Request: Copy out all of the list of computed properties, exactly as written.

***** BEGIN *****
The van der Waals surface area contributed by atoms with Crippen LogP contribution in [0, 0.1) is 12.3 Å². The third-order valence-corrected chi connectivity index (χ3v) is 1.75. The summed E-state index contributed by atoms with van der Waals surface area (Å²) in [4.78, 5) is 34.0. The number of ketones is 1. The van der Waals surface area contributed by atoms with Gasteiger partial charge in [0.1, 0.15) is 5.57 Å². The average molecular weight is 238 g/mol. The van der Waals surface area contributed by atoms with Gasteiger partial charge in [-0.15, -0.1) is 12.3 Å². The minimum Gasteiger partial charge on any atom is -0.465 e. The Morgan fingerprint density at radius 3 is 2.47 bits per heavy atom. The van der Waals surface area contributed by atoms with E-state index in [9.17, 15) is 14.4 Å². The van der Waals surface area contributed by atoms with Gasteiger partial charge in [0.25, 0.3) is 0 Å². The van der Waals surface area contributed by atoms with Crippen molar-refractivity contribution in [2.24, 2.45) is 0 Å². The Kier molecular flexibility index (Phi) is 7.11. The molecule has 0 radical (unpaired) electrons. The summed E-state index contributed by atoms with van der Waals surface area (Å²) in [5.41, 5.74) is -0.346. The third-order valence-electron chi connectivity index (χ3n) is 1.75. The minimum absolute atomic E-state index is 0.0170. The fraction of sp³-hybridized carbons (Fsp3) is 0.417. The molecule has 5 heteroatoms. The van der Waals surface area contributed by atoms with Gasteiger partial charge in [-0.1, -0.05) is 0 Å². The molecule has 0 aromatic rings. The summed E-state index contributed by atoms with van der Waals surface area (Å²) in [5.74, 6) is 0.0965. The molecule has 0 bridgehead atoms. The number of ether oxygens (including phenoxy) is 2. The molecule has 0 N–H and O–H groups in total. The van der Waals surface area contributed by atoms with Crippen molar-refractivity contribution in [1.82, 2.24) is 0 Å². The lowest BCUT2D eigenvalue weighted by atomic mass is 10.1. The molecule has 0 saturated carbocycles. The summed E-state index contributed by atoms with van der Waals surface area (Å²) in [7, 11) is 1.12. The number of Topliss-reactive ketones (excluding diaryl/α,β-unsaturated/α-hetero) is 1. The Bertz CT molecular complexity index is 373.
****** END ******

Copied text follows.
The van der Waals surface area contributed by atoms with Crippen LogP contribution in [0, 0.1) is 12.3 Å². The third-order valence-corrected chi connectivity index (χ3v) is 1.75. The summed E-state index contributed by atoms with van der Waals surface area (Å²) in [4.78, 5) is 34.0. The number of ketones is 1. The van der Waals surface area contributed by atoms with Gasteiger partial charge in [0.1, 0.15) is 5.57 Å². The average molecular weight is 238 g/mol. The van der Waals surface area contributed by atoms with Gasteiger partial charge in [-0.15, -0.1) is 12.3 Å². The minimum Gasteiger partial charge on any atom is -0.465 e. The Morgan fingerprint density at radius 3 is 2.47 bits per heavy atom. The van der Waals surface area contributed by atoms with E-state index in [9.17, 15) is 14.4 Å². The van der Waals surface area contributed by atoms with Gasteiger partial charge in [0.25, 0.3) is 0 Å². The van der Waals surface area contributed by atoms with Crippen molar-refractivity contribution in [2.24, 2.45) is 0 Å². The Kier molecular flexibility index (Phi) is 7.11. The molecule has 0 radical (unpaired) electrons. The summed E-state index contributed by atoms with van der Waals surface area (Å²) in [5.41, 5.74) is -0.346. The third-order valence-electron chi connectivity index (χ3n) is 1.75. The minimum absolute atomic E-state index is 0.0170. The fraction of sp³-hybridized carbons (Fsp3) is 0.417. The molecule has 5 heteroatoms. The van der Waals surface area contributed by atoms with Gasteiger partial charge in [-0.1, -0.05) is 0 Å². The molecule has 0 aromatic rings. The summed E-state index contributed by atoms with van der Waals surface area (Å²) in [5.74, 6) is 0.0965. The molecule has 0 bridgehead atoms. The number of ether oxygens (including phenoxy) is 2. The molecule has 0 N–H and O–H groups in total. The van der Waals surface area contributed by atoms with Crippen molar-refractivity contribution in [1.82, 2.24) is 0 Å². The lowest BCUT2D eigenvalue weighted by atomic mass is 10.1. The molecule has 0 saturated carbocycles. The summed E-state index contributed by atoms with van der Waals surface area (Å²) in [7, 11) is 1.12. The number of Topliss-reactive ketones (excluding diaryl/α,β-unsaturated/α-hetero) is 1. The Bertz CT molecular complexity index is 373.